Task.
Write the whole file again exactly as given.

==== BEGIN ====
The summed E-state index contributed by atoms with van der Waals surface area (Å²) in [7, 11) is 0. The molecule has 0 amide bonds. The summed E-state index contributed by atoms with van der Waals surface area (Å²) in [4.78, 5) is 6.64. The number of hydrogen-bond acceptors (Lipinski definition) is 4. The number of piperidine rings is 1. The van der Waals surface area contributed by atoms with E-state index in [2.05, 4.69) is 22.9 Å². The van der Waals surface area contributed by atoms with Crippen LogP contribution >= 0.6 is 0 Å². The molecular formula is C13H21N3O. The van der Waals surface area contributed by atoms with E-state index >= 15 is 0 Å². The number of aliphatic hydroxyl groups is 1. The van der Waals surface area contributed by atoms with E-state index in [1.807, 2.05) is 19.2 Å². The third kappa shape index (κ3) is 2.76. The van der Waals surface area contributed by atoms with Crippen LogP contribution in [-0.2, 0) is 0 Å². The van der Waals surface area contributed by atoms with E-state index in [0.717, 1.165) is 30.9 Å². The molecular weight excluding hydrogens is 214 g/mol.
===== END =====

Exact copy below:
The summed E-state index contributed by atoms with van der Waals surface area (Å²) in [7, 11) is 0. The molecule has 0 amide bonds. The summed E-state index contributed by atoms with van der Waals surface area (Å²) in [4.78, 5) is 6.64. The number of hydrogen-bond acceptors (Lipinski definition) is 4. The number of piperidine rings is 1. The van der Waals surface area contributed by atoms with E-state index in [2.05, 4.69) is 22.9 Å². The van der Waals surface area contributed by atoms with Crippen LogP contribution >= 0.6 is 0 Å². The molecular formula is C13H21N3O. The van der Waals surface area contributed by atoms with E-state index >= 15 is 0 Å². The number of aliphatic hydroxyl groups is 1. The van der Waals surface area contributed by atoms with E-state index in [1.807, 2.05) is 19.2 Å². The third kappa shape index (κ3) is 2.76. The van der Waals surface area contributed by atoms with Crippen LogP contribution in [-0.2, 0) is 0 Å². The van der Waals surface area contributed by atoms with E-state index in [0.717, 1.165) is 30.9 Å². The molecular weight excluding hydrogens is 214 g/mol.